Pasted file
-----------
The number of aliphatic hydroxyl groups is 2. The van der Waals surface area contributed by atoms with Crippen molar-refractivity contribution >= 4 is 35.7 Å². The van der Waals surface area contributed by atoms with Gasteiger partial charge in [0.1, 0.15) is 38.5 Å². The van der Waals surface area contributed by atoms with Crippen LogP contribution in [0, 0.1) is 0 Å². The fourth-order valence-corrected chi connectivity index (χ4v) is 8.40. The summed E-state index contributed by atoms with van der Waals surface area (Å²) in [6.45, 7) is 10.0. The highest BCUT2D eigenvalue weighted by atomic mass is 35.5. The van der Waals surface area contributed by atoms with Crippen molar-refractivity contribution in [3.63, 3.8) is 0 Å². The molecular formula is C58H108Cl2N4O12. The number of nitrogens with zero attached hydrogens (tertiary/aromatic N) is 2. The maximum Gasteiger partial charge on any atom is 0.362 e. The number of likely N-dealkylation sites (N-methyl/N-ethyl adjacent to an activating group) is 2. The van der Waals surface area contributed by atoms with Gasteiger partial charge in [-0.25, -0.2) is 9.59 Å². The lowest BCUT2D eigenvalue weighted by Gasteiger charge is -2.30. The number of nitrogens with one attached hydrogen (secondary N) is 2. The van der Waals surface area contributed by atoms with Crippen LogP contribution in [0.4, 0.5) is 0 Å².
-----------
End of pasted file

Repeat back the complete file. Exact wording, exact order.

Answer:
The number of aliphatic hydroxyl groups is 2. The van der Waals surface area contributed by atoms with Crippen molar-refractivity contribution >= 4 is 35.7 Å². The van der Waals surface area contributed by atoms with Gasteiger partial charge in [0.1, 0.15) is 38.5 Å². The van der Waals surface area contributed by atoms with Crippen LogP contribution in [0, 0.1) is 0 Å². The fourth-order valence-corrected chi connectivity index (χ4v) is 8.40. The summed E-state index contributed by atoms with van der Waals surface area (Å²) in [6.45, 7) is 10.0. The highest BCUT2D eigenvalue weighted by atomic mass is 35.5. The van der Waals surface area contributed by atoms with Crippen molar-refractivity contribution in [3.63, 3.8) is 0 Å². The molecular formula is C58H108Cl2N4O12. The number of nitrogens with zero attached hydrogens (tertiary/aromatic N) is 2. The maximum Gasteiger partial charge on any atom is 0.362 e. The number of likely N-dealkylation sites (N-methyl/N-ethyl adjacent to an activating group) is 2. The van der Waals surface area contributed by atoms with Gasteiger partial charge in [-0.25, -0.2) is 9.59 Å². The lowest BCUT2D eigenvalue weighted by Gasteiger charge is -2.30. The number of nitrogens with one attached hydrogen (secondary N) is 2. The van der Waals surface area contributed by atoms with Crippen LogP contribution in [0.4, 0.5) is 0 Å².